Why Hydrangea Leaves Turn Yellow + How to Fix Them

Hydrangea leaves are a lush green when they are healthy and the flowers can be extremely colorful and pleasing to the eye.

A popular plant to grow in your garden or a pot on your patio, it can be concerning when the leaves begin to turn yellow.

It messes up the beauty and aesthetic of the plant and they may completely lose their gorgeous color. You might wonder what is causing this and if you can fix it.

Luckily, we have written this article to tell you a little bit more about the plant and why they turn yellow.

We have also gone through our advice on how to fix the yellow leaves and keep your plant growing and healthy. Let’s jump right in.

Why do Hydrangea’s Turn Yellow?

Hydrangeas can withstand cold winter temperatures and are a great plant to add to your home wherever you might live. However, there are several reasons why after you have purchased one, the leaves turn yellow.

These range from overwatering, to receiving too much sunlight to a nutrient deficiency. Let’s take a look at these issues in further detail.

Fungal Disease

Fungal infections on houseplants such as hydrangeas show signs on the roots and you can also notice effects on the leaves. Root rot, for example, means the plant is unable to feed properly and the signs start to show on both the leaves and roots. 

Drooping leaves that are also turning yellow could therefore be a sign of root rot or fungal disease and if this is not taken care of, the plant could die.

A fungal disease that is popular in hydrangeas is leaf spot and this can be spotted by yellow leaves and brown or purple spots in the leaves and underside. 

Overwatering your Hydrangea’s

If you are overwatering your plant, this could be why its leaves are turning yellow. Overwatering is a common cause of leaves turning yellow in hydrangea plants as the plant likes well-draining soil that is kept moist.

However, if the pot is not able to drain properly, the leaves might begin to turn yellow and another way you will know it is because of overwatering is because they might also start to droop.

Too much water can cause the plant to appear soggy and become drenched in the root area. When this happens, the plant will not be able to breathe and this can lead to stunted growth, discoloration of leaves, and root rot fungal disease.

Although hydrangeas like to absorb water, they will struggle to grow and they will not thrive in wetlands. The roots will begin to rot as a result of constant wetness and shortly after, you will notice the leaves have begun to turn yellow too.

If you do not care for your plant properly and allow it to sit in wet conditions, your plant might completely die.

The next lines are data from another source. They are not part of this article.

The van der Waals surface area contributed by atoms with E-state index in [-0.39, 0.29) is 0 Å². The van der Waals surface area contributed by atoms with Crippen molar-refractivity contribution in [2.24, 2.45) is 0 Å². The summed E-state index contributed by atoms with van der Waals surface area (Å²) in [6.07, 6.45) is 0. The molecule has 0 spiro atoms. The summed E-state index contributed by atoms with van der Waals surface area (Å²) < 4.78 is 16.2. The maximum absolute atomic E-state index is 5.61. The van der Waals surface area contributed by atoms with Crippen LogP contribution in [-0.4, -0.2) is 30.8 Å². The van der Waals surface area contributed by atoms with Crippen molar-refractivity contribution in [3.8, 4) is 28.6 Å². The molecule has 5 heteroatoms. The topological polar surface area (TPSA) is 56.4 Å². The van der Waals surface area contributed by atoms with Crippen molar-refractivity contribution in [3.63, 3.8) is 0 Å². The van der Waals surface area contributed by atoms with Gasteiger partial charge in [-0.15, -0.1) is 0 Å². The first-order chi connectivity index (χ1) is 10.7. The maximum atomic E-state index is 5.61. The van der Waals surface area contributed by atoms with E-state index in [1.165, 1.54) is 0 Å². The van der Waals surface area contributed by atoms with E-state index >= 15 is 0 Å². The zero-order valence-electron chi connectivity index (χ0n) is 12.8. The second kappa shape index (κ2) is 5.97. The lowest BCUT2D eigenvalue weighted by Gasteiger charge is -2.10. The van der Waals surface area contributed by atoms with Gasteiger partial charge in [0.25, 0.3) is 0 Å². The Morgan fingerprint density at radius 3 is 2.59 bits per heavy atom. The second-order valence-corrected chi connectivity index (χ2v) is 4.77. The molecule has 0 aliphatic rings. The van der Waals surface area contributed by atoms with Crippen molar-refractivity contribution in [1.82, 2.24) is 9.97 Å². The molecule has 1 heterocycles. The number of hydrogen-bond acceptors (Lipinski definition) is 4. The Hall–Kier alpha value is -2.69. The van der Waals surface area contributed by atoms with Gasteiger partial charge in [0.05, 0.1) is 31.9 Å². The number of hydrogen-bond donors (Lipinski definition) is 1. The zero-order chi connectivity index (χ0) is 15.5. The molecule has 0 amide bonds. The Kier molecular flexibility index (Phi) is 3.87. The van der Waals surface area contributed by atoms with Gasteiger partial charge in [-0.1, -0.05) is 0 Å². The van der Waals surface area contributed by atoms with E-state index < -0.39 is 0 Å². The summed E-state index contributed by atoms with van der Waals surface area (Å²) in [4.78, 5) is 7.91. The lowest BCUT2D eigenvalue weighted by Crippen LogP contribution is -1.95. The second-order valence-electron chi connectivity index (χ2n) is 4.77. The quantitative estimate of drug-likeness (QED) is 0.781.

Why Hydrangea Leaves Turn Yellow + How to Fix Them

Underwatering your Hydrangea’s

Sometimes, underwatering can be just as harmful as overwatering. The symptoms of both under and overwatering are similar but when you underwater a hydrangea, the inadequate moisture will cause yellowing leaves and wilting, droopy plants. 

To avoid underwatering, you need to stick to an organized watering schedule. This means getting someone to water your plants when you are away as if you neglect your plants for over a week, you will begin to see leaf discoloration quite quickly.

You also need to make sure the potting mix is well-draining and you can keep the roots of the plant moist, without drowning it. Do not soak the plant, but ensure you are watering the plant at least once a week.

Iron Deficiency

If your hydrangea leaves turn yellow, but you find the veins remain green, this might be caused by iron chlorosis. Yellow hydrangea leaves are a big indication that your plant is lacking iron.

Iron is a vital nutrient for the plant and is important for the greening of leaves and other parts of the plant. Iron chlorosis is the technical term for the discoloration in plants that is caused by an iron deficiency. 

Iron deficiency is characterized by the interveinal chlorosis in hydrangea plants and as we mentioned above, this is when the leaves turn yellow and the veins remain green.

The yellow is seen to be much more noticeable on new leaves which are still growing.

If the new leaves on your plant turn yellow but it still has kept its green veins, this means it is more than likely chlorosis. This disorder occurs when you use hard water to water your plants but can be easily fixed.

All you will need to do is feed the plant with potent iron chelates in the pot.

Under Too Much Light


The leaves may scorch if they are left under too much light. If the leaves of your hydrangea are turning yellow after wilting, this might be your problem.

Yellowing and discoloration from too much light are particularly common if the affected leaves are positioned in a way where they receive direct sunlight.

Hydrangeas are plants that much prefer only partial sun. This means if you expose the plant to full-day sunlight, the leaves will almost definitely begin drooping and turn completely yellow.

Other times, the leaves might start to turn brown and form lots of spots of discoloration. This is also down to the scorching sun.

Nitrogen Deficiency

Unlike an iron deficiency, you might notice older, lower leaves turning yellow instead of newer leaves that are still growing when your plant has a nitrogen deficiency.

You might also notice the entire plant is growing a lot slower than usual. 

Luckily, a nitrogen deficiency is simple to fix but to fix it, you need to know why the nutrient is not adequate. If you fertilize your plant with reliable plant fertilizer, your leaves should not be turning yellow.

If this is the case, however, it’s entirely possible nutrients are being flushed out of the post due to too much water and drainage holes that are too big.


If you have determined the cause of the yellowing leaves on your hydrangea, it’s time to look at some simple solutions.

After having bought such a beautiful plant, the last thing you want is yellowing leaves to spoil how it looks in your garden looks. It’s not the foliage people are interested in but the blossoms instead and so finding a quick fix should be top of your priorities.

The following methods should help you slow down the yellowing and discoloration.

Provide Only Partial Sunlight

Hydrangeas not only prefer well-draining soil with plenty of moisture in the root zone but they also like the partial sun.